How do you fix an issue you don’t understand?

Once you start working in IT, you’ll inevitably be faced with trying to troubleshoot systems you’ve never worked with and don’t understand. Yet, you’ll need to be able to push through and resolve the problem anyhow. Here’s how.

This fella is trying to push through the problem in the wrong way. Photo by Daniel Mingook Kim on Unsplash

There’s a big problem in IT that folks don’t talk about enough: there’s just too much knowledge out there to absorb. There are too many different types of systems, each with their own way of doing things and each with their own terminology.

There are so many different systems out there that even if you decided to do a deep dive on a different one each day (good luck with that!) you’d spend the rest of your life and still not be able to cover them all. To make things worse, knowledge that you gain will be useful for a time and then quickly become obsolete, meaning that you’ll constantly need to keep learning just to keep afloat.

This can lead people to develop impostor syndrome, despair, leave the field, or worse yet, never enter the field. Luckily, there is something you can do to work around this. Instead of trying to learn every system (which you can’t do,) focus on learning good troubleshooting technique instead.

No matter how esoteric or unknowable a system might seem, understand that most systems resemble each other when looked at from a 30,000 foot view. Most systems will take input, do something with that input, and then give you back some kind of output. The input might come from the user, the user’s laptop, or a server somewhere. And the output might be something you see on the screen, or it could be a change made to a file on a server halfway around the world. But at it’s core, any system is taking something and doing something with it.

With that in mind, try to get an understanding of where the input is coming from, what is being done to the data, and what you should expect to see with a successful operation. Now, this part is important: you’re trying to stay at a very high level here. Just try to understand how everything fits together so you can get an idea of where in the chain the problem lies.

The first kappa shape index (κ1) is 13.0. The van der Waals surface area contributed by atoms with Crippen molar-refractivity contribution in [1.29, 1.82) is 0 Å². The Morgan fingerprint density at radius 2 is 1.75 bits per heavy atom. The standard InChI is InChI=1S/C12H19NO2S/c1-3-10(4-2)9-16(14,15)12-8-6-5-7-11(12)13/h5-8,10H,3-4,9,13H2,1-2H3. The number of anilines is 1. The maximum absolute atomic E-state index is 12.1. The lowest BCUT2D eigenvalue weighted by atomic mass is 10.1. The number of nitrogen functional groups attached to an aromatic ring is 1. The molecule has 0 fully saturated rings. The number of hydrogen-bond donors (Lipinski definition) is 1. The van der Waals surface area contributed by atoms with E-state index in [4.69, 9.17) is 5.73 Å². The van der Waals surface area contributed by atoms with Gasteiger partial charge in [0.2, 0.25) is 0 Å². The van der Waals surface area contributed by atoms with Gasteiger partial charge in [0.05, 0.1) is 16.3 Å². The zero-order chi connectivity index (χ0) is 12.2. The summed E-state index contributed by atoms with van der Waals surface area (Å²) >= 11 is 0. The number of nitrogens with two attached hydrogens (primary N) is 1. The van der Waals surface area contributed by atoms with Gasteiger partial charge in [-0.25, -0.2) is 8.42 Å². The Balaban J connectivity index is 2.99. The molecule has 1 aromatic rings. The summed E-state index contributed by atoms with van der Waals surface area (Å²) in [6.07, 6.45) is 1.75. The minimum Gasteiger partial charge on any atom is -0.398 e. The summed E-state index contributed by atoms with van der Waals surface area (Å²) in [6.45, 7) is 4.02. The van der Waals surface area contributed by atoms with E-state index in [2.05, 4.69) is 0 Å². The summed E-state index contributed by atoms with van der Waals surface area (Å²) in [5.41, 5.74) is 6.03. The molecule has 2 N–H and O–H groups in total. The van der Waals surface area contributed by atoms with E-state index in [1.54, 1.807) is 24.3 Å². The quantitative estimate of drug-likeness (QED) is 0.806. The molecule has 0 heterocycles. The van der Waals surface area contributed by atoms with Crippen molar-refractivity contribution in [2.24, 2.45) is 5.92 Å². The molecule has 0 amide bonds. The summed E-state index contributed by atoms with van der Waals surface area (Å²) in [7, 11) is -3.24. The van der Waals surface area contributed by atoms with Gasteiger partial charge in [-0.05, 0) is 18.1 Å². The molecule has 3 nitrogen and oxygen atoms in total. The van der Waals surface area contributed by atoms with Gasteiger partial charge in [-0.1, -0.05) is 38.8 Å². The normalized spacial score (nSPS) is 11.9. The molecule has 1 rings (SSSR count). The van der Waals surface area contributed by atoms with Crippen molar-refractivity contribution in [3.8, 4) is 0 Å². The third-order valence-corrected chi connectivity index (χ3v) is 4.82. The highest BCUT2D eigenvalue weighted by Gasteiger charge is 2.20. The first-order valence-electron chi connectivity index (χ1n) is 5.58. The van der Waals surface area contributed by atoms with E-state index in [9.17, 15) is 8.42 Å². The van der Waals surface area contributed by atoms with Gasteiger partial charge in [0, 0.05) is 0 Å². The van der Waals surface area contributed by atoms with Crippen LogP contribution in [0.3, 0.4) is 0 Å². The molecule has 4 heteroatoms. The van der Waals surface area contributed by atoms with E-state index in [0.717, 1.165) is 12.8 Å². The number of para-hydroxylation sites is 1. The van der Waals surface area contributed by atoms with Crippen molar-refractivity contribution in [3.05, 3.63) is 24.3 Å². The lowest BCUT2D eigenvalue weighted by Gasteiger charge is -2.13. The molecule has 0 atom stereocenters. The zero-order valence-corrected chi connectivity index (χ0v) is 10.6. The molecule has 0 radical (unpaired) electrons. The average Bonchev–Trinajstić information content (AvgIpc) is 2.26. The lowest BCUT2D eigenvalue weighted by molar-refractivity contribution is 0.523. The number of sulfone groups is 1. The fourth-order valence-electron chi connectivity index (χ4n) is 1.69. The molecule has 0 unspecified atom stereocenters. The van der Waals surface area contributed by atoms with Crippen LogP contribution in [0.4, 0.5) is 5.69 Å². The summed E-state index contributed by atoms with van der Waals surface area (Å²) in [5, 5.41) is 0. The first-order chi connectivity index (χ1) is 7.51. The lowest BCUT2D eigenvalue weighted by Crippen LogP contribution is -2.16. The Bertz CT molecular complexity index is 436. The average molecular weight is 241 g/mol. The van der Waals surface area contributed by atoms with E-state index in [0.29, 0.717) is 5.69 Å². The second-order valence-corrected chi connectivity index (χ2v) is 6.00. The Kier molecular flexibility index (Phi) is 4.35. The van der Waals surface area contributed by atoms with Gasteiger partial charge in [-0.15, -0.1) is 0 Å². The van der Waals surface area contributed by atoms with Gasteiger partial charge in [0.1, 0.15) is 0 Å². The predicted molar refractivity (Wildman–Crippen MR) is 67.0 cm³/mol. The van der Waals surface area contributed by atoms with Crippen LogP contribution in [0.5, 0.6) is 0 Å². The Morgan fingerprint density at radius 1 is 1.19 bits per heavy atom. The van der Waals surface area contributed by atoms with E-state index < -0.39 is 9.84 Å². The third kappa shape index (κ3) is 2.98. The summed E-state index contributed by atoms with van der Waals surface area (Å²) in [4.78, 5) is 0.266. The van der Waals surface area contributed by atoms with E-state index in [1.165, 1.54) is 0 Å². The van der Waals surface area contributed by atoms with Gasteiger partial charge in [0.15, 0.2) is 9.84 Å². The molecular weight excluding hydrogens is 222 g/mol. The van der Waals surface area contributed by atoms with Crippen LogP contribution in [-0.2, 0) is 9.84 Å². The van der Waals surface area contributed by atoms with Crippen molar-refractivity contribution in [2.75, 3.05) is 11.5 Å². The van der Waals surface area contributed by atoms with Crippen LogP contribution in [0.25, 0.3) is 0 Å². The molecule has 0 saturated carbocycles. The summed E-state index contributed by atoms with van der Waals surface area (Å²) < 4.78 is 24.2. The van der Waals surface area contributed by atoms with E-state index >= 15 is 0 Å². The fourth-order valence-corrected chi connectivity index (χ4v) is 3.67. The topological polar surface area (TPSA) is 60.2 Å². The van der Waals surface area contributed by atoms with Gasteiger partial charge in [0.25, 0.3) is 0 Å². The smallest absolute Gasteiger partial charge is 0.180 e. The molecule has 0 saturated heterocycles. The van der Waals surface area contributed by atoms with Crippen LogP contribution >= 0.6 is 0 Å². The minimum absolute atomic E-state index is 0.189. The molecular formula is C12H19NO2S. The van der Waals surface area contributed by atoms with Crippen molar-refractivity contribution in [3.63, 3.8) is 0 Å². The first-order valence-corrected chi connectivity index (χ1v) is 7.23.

Let’s use an example to see this in practice. Let’s say that when you press a particular button on a particular software on a certain user’s machine, you get an error. You’re completely unfamiliar with what the software does as you’ve never worked with it, and you’re not able to understand the error because it uses terminology you’re unfamiliar with.

Welcome to IT! This kind of scenario happens more than you’d think!

First, your best option is to go to your company’s documentation (if they have documentation – sadly, that’s not always a given.) If your company doesn’t have documentation, or if the documentation is not useful, Google is your friend. Whichever route you take, try to understand what the software is trying to do.

After skimming the documentation, it seems that the software allows a user to apply changes they made to a local file and sync those to a server. Other users are then able to work on the file and sync their own changes to it. Those changes are then pushed out to all other users’ laptops, ensuring everyone can see everyone else’s changes.

Great! You now have a high level understanding of what the system does. You can now thing about the different places such a system might break. You don’t need to try to understand the unique terminology of the system or deep dive into learning it. Just focus on the high level components!